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Canyon High student to venture to Africa this summer through international service program

Claire Campbell to live in huts with Senegal family as part of experience

Posted: June 3, 2013 6:54 p.m.
Updated: June 3, 2013 6:54 p.m.

Claire Campbell, a junior at Canyon High School, will embark on an international citizenship program this summer, living in huts with a native Senegal family. Signal photo by Dan Watson

A group of American students will be traveling to Senegal, Africa, in the name of international citizenship this summer, and one of those venturing across the globe is Canyon High School junior Claire Campbell.

The international trip is run by a travel organization called Walking Tree Travel, which organizes service trips for high school students in several countries around the world.

In Senegal, the service portion of the trip is orchestrated by the Peace Corps. Campbell doesn’t know what service the group will be doing yet, but the organization often focuses on helping one village with the goal of bringing students back for several years.

In conjunction with Wandering Scholar, Walking Tree Travel offers the opportunity to apply for financial aid in the form of a Journalism Fellowship. Campbell applied for and received this fellowship, becoming Canyon High School’s first Journalism Fellow.

“We found out they had a journalism fellowship for financial aid,” Campbell said in an interview Monday.

“I wrote a couple of essays, one on the importance of global citizenship and global understanding. Then I wrote a second essay on why I wanted to go on the trip and how it would benefit me.”

Campbell, along with two chaperones and a group of 10 other American students, will be living with families in a village called Palmarin. They depart for their trip on July 11.

“They focus on cultural immersion, so I will be staying with a family there — they don’t speak English.”

Campbell heard about the trip to the French-speaking country from her French teacher.

The students have been in contact with their group leaders, who will match them with families once they arrive, depending on personality as well as family dynamic. Campbell said it is more likely for her to be placed with a family that has a daughter her age than with a family with a teenaged son or younger children.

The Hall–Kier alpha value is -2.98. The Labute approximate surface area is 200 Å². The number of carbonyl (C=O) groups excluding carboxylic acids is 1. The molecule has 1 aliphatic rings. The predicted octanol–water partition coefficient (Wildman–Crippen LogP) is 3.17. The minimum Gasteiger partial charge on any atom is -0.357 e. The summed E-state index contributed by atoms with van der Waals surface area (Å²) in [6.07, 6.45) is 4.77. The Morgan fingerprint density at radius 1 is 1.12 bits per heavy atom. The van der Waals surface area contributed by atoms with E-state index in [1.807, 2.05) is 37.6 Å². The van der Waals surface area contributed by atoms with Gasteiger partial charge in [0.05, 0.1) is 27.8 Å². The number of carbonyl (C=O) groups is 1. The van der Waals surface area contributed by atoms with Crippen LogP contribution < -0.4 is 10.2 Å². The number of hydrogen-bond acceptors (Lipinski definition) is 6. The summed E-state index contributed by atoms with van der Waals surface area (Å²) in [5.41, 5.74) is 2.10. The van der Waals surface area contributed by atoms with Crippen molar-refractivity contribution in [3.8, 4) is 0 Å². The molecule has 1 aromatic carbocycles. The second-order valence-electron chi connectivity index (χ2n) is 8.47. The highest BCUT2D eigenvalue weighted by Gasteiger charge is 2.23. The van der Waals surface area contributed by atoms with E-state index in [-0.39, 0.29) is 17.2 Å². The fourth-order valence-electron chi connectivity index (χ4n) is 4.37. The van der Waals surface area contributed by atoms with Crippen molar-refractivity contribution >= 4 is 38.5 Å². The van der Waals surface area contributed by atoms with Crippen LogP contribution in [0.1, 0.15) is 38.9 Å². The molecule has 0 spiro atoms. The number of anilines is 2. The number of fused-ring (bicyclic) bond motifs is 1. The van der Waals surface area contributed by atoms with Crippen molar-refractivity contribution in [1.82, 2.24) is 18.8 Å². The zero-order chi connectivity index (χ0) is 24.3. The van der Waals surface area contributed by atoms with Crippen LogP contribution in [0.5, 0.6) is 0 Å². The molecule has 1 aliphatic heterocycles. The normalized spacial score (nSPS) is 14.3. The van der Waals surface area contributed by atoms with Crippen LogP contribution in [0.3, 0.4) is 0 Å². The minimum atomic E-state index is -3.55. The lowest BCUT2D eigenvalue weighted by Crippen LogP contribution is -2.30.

“It’s kind of a group of smaller rural villages. It’s mostly farming,” she said. “We will be in huts.”

The families in the area usually live in a cluster of huts, each used as the room of a house would be; a kitchen hut, a bedroom hut, a guest hut. All the huts have cement floors, and half have electricity but none has running water.

“There’s a lot of poverty. It’s not the poorest country but there is lots of begging — children begging — in Dakar,” Campbell said.

Dakar is the capitol and port city of Senegal and the group’s point of arrival at and departure from the African country.

A few days at the beginning and end of the trip are dedicated to cultural tourism. The group will be visiting Goree Island, a former slave trade departure point, and will go on a safari.

In preparation for her trip, Campbell received several immunizations, including those for typhoid fever, yellow fever, hepatitis A and B, and meningitis.

Campbell will be taking anti-malaria pills as well as using iodine tablets for the drinking water. Bed bags and mosquito spray will fend against the insects in the equatorial country.

Campbell also purchased clothes that will accommodate the more modest culture. A mostly Muslim nation, Senegal’s women must cover their knees and shoulders; however, they are not required to cover their heads in the traditional Muslim Hijab.

Campbell says most of the women wear long skirts.

As a part of the Journalism Fellowship, she wrote a research paper on the country and will be blogging at least once while in Senegal.

She also will write an article about the experience after her trip.




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